What matters most about radiation is that a high enough dose is delivered to the area that needs it while a safe, lower dose is delivered to important nearby structures. Whether the right dose can be delivered with a particular type of radiation depends on a number of factors, including the shape of the area being radiated and the location of important structures that must be avoided. In general, the more precisely the radiation can be focused (the more conformal it is) the better.
What to expect during radiation
Side effects from radiation are possible and can vary depending on where your tumor is located. Your radiation oncologist will help get you ready for treatment by preparing your treatment plan and discussing possible side effects.
Consider palliative care
Palliative care, also called Care given to improve the quality of life of patients who have a serious or life-threatening disease., can improve the quality of life and well-being of patients dealing with a serious illness by preventing and treating symptoms of the disease or the side effects of its treatment. Palliative care is often confused with A specific type of supportive care that is provided to patients who are near the end of life and have stopped treatments meant to cure or control their disease. The main goal is to help patients feel as comfortable as possible, and to support both patients and family members through the end of life process. If a treatment option becomes available, patients can be taken out of hospice care and receive that treatment. care or end of life care, but they are not the same. Hospice care is intended for the end of life period, generally for patients expected to live for less than six months, while palliative care is recommended for patients at any stage of a life-threatening or chronic illness.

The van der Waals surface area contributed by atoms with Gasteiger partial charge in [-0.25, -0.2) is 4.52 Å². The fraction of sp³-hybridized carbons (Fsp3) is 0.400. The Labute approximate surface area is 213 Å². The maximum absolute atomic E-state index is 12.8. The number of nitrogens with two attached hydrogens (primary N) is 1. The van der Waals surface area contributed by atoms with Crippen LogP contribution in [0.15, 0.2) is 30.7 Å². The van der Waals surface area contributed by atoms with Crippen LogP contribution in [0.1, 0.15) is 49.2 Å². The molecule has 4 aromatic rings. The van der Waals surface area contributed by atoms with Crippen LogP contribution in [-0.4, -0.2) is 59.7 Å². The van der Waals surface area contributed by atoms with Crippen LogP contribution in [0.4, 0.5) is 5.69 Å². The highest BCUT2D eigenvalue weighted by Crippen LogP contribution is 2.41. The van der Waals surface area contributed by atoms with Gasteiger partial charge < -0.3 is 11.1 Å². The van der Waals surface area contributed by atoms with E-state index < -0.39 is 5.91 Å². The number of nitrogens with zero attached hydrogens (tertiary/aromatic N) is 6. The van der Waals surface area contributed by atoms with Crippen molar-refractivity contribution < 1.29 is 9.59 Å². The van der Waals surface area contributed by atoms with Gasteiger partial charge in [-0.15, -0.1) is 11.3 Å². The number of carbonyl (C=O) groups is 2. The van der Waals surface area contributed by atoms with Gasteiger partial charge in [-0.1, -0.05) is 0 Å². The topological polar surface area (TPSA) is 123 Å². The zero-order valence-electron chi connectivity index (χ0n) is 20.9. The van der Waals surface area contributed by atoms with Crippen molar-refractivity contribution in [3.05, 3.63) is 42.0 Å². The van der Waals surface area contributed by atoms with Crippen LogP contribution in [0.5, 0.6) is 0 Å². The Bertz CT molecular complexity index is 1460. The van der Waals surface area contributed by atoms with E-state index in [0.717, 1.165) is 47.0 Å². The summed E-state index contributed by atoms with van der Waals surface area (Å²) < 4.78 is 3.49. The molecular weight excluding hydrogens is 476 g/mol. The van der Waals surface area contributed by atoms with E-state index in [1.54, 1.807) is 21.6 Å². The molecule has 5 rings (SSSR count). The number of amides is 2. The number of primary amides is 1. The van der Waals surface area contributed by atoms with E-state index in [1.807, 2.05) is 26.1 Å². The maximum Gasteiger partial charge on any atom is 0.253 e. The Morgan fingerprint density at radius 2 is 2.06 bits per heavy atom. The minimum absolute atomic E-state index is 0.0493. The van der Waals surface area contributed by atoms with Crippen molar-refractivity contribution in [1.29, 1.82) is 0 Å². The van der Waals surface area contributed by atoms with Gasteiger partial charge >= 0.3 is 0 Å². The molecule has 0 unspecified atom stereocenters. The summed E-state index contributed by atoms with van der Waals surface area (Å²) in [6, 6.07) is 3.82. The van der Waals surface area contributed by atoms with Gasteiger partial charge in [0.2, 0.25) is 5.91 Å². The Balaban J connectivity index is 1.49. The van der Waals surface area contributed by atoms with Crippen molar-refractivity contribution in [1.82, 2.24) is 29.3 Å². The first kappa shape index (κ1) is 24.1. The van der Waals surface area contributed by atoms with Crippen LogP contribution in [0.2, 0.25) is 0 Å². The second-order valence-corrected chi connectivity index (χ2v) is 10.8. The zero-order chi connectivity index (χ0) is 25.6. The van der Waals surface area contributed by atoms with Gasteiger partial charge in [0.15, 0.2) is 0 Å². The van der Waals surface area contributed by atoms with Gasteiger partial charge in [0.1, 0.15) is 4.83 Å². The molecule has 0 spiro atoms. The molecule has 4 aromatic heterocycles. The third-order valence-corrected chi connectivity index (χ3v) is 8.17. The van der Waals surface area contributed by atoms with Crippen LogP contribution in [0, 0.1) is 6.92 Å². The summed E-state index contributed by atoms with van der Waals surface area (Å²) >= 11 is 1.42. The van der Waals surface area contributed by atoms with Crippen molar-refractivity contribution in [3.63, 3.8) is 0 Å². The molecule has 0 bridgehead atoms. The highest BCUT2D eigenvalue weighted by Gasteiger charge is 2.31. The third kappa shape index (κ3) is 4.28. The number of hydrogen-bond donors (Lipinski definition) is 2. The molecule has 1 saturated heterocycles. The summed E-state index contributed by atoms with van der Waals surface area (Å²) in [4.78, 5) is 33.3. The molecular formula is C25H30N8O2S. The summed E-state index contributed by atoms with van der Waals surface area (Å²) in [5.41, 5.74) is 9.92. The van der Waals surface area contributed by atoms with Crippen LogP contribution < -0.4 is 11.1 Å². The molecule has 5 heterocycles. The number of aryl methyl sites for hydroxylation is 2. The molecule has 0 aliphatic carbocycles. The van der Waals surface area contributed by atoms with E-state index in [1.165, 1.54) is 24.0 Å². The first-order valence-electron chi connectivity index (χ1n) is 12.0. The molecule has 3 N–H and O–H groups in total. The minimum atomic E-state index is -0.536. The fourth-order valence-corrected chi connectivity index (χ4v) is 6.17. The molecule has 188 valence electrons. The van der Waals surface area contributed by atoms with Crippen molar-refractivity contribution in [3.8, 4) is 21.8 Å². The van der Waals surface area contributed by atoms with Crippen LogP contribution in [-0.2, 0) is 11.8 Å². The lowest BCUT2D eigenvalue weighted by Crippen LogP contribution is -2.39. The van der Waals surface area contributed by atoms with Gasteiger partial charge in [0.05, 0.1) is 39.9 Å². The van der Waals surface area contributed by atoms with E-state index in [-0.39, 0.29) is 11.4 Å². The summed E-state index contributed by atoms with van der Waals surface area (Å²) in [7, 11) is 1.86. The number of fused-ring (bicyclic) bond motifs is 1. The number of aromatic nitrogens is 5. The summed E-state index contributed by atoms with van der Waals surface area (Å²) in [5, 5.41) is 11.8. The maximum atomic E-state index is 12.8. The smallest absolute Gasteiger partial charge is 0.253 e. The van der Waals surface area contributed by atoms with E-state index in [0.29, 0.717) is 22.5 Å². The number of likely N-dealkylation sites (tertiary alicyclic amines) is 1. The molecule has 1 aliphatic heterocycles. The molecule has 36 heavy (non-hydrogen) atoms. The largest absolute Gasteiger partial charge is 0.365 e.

Chordoma experts recommend that palliative care be included in all chordoma patients’ care plans from the time of diagnosis, through all stages of treatment, as well as after treatment ends. No matter what treatment you have for your Tumor that has grown back after initial treatment. Recurrences can be isolated or multifocal, local or regional., palliative care can help address pain, mobility and functional issues, mental and emotional health, nutrition, and many other concerns to help you live well while managing your chordoma.
The information on this page was developed by the Chordoma Foundation in consultation with members of the Chordoma Global Consensus Group. We would like to thank the members of the Chordoma Global Consensus Group for providing their expertise in the development of the original consensus guidelines and their review of this educational content.
The information provided herein is not intended to be a substitute for professional medical advice, diagnosis, or treatment. Always seek the advice of your or your loved one’s physician about any questions you have regarding your or your loved one’s medical care. Never disregard professional medical advice or delay in seeking it because of something you have read on this Website.